Legislative elections held in Eswatini on Friday are unlikely to change the country's political landscape.
As Africa’s last absolute monarchy, parliament only has an advisory role, and those who go against king do so at their peril.
This is something human rights lawyer, Sibusiso Nhlabatsi, knows well. His mentor, Thulani Maseko, was murdered in cold blood in front of his family in January as they watched a football match.
"When you see a threat to a fellow person that you know, then it means that it is also a direct threat on you,” said Nhlabatsi.
“I've worked with Mr Maseko for a very long period of time. He was my brother, he was my mentor so, if someone comes and butchers him in front of his wife and children, that's a direct threat or attack on me."
While the of the prominent pro-democracy lawyer shocked the world, there are yet to be any arrests.
Just hours before Maseko died, King Mswati III, warned activists who defied him not to "shed tears" about "mercenaries killing them".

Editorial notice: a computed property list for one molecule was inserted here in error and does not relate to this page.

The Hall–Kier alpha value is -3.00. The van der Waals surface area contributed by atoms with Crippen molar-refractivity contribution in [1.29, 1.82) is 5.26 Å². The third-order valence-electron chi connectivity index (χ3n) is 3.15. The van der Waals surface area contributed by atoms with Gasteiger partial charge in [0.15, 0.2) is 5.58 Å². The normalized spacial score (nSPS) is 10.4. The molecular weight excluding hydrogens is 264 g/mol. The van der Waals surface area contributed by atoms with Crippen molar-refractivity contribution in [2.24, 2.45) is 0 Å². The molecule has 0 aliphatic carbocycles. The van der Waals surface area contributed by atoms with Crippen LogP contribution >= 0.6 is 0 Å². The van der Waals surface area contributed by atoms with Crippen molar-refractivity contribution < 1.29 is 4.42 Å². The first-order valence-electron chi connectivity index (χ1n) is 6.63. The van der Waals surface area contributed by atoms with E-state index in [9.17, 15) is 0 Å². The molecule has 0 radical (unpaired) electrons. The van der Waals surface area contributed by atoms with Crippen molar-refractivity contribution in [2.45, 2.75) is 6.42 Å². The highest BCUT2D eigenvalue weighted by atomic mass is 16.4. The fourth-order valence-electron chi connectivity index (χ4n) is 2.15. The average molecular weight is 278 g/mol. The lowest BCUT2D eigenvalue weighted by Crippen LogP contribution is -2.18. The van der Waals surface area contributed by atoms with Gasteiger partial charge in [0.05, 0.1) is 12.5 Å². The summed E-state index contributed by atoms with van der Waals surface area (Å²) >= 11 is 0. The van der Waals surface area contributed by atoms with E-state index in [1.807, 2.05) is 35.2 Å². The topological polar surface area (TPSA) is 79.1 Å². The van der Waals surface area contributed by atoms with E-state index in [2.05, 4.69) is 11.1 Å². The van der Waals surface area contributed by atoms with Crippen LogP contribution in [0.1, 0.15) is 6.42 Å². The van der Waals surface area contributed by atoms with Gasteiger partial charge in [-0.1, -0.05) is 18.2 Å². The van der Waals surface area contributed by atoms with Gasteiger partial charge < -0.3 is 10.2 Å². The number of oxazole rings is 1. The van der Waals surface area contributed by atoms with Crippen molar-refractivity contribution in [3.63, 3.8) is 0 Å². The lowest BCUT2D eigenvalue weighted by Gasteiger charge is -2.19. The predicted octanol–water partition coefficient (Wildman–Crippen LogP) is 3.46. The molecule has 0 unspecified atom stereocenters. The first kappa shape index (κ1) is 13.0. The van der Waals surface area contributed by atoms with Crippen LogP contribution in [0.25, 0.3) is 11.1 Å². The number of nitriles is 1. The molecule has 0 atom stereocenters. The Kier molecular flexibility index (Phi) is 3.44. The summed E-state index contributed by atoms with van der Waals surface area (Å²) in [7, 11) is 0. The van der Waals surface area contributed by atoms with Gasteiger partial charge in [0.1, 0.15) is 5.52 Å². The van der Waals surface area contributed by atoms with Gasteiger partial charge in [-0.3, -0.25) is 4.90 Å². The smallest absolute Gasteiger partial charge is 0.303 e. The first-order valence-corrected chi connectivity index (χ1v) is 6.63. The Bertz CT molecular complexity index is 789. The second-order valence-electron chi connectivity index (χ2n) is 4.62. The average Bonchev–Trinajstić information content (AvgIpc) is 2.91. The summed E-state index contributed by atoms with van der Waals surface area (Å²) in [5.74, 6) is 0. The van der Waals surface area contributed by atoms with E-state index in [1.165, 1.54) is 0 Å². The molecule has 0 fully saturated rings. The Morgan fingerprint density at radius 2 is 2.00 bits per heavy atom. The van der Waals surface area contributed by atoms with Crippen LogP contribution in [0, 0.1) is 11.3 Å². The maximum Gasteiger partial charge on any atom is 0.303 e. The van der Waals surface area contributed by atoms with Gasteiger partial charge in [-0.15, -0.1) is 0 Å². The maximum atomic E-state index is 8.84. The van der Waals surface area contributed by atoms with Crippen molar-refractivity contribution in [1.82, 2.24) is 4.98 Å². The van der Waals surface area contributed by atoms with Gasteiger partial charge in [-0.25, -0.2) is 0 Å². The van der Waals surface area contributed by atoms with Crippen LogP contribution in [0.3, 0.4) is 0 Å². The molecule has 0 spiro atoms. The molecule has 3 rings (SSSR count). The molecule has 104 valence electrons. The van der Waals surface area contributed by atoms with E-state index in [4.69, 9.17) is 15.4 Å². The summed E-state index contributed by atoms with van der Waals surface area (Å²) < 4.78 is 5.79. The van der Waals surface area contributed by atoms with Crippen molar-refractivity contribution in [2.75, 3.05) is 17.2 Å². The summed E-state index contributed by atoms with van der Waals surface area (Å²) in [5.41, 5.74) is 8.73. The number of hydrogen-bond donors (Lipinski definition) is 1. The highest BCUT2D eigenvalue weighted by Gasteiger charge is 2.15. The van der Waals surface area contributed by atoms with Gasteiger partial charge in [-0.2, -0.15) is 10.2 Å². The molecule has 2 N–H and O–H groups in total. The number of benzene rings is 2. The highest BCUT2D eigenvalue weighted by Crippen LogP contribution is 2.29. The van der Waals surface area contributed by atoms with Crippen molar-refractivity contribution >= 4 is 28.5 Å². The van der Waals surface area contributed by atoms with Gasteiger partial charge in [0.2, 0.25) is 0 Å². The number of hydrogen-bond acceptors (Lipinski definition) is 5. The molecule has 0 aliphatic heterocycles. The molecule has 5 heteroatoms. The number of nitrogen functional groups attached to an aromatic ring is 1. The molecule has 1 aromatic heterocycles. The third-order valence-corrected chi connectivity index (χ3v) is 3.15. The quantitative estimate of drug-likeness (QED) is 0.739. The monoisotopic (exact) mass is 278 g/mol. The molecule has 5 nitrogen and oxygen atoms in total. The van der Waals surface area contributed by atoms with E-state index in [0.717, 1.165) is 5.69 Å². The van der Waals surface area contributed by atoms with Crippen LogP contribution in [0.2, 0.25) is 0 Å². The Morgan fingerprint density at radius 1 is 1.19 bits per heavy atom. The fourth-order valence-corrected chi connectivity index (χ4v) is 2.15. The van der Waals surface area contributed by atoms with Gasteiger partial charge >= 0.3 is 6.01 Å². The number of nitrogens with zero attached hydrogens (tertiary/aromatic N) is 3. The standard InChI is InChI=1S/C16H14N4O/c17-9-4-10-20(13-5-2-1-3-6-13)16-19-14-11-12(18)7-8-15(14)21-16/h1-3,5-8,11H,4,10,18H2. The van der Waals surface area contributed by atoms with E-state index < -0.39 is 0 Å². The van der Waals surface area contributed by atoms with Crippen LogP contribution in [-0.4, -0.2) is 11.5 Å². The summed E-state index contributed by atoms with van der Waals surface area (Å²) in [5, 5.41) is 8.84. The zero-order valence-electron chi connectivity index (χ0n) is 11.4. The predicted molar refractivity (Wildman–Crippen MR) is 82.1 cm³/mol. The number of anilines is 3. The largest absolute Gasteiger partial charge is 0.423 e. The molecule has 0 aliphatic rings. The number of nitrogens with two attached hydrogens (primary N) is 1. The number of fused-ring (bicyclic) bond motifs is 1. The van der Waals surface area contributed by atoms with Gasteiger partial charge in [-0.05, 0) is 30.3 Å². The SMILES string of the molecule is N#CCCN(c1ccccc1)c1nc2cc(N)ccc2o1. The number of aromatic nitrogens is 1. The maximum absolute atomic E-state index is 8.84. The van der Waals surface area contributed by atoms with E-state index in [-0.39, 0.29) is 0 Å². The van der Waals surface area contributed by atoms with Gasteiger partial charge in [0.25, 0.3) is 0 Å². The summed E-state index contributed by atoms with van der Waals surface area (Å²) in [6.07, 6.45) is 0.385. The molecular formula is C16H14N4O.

"Each day we’re living in fear because you don't know what is going to happen next,” said Nhlabatsi.
“Maybe they want to calm the storms then go to their next target. You just live for each day and let it pass so you can live the next or the following day."
At the time of his death, Maseko was leading a broad coalition of political and civic rights and religious groups created to foster dialogue with the king.
Now Nhlabatsi has taken over the dangerous job of defending the country’s pro-democracy activists.
The United Nations has called for an independent investigation into Maseko’s death.
In 2021, Eswatini was shaken by pro-democracy protests, and dozens of people were killed in the subsequent crackdown by the security forces, triggering a political crisis.
Two opposition lawmakers elected in the last vote in 2018 are now in jail. A third is in exile.